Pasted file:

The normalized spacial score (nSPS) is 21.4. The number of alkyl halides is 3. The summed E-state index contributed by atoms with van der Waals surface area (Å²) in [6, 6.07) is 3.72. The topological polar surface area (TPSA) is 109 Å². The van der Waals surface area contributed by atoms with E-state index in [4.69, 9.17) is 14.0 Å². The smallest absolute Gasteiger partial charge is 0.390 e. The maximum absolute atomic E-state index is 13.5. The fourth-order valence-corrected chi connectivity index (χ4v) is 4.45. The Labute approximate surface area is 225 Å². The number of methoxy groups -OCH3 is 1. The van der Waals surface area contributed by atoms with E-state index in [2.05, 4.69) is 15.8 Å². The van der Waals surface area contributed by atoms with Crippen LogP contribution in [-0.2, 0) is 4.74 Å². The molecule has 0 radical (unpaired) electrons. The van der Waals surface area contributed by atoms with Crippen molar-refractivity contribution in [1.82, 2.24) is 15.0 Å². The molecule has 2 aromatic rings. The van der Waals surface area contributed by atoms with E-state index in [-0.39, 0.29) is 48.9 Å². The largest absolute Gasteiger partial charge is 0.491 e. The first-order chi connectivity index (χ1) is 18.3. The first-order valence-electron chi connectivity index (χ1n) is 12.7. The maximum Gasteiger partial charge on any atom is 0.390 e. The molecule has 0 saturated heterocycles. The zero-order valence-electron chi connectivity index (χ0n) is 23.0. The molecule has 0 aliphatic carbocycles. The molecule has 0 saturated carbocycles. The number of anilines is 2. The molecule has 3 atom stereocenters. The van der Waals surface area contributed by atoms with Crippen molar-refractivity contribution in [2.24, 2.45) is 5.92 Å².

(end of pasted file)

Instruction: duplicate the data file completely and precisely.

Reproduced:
The normalized spacial score (nSPS) is 21.4. The number of alkyl halides is 3. The summed E-state index contributed by atoms with van der Waals surface area (Å²) in [6, 6.07) is 3.72. The topological polar surface area (TPSA) is 109 Å². The van der Waals surface area contributed by atoms with E-state index in [4.69, 9.17) is 14.0 Å². The smallest absolute Gasteiger partial charge is 0.390 e. The maximum absolute atomic E-state index is 13.5. The fourth-order valence-corrected chi connectivity index (χ4v) is 4.45. The Labute approximate surface area is 225 Å². The number of methoxy groups -OCH3 is 1. The van der Waals surface area contributed by atoms with E-state index in [2.05, 4.69) is 15.8 Å². The van der Waals surface area contributed by atoms with Crippen LogP contribution in [-0.2, 0) is 4.74 Å². The molecule has 0 radical (unpaired) electrons. The van der Waals surface area contributed by atoms with Crippen molar-refractivity contribution in [1.82, 2.24) is 15.0 Å². The molecule has 2 aromatic rings. The van der Waals surface area contributed by atoms with E-state index in [-0.39, 0.29) is 48.9 Å². The largest absolute Gasteiger partial charge is 0.491 e. The first-order chi connectivity index (χ1) is 18.3. The first-order valence-electron chi connectivity index (χ1n) is 12.7. The maximum Gasteiger partial charge on any atom is 0.390 e. The molecule has 0 saturated heterocycles. The zero-order valence-electron chi connectivity index (χ0n) is 23.0. The molecule has 0 aliphatic carbocycles. The molecule has 0 saturated carbocycles. The number of anilines is 2. The molecule has 3 atom stereocenters. The van der Waals surface area contributed by atoms with Crippen molar-refractivity contribution in [2.24, 2.45) is 5.92 Å².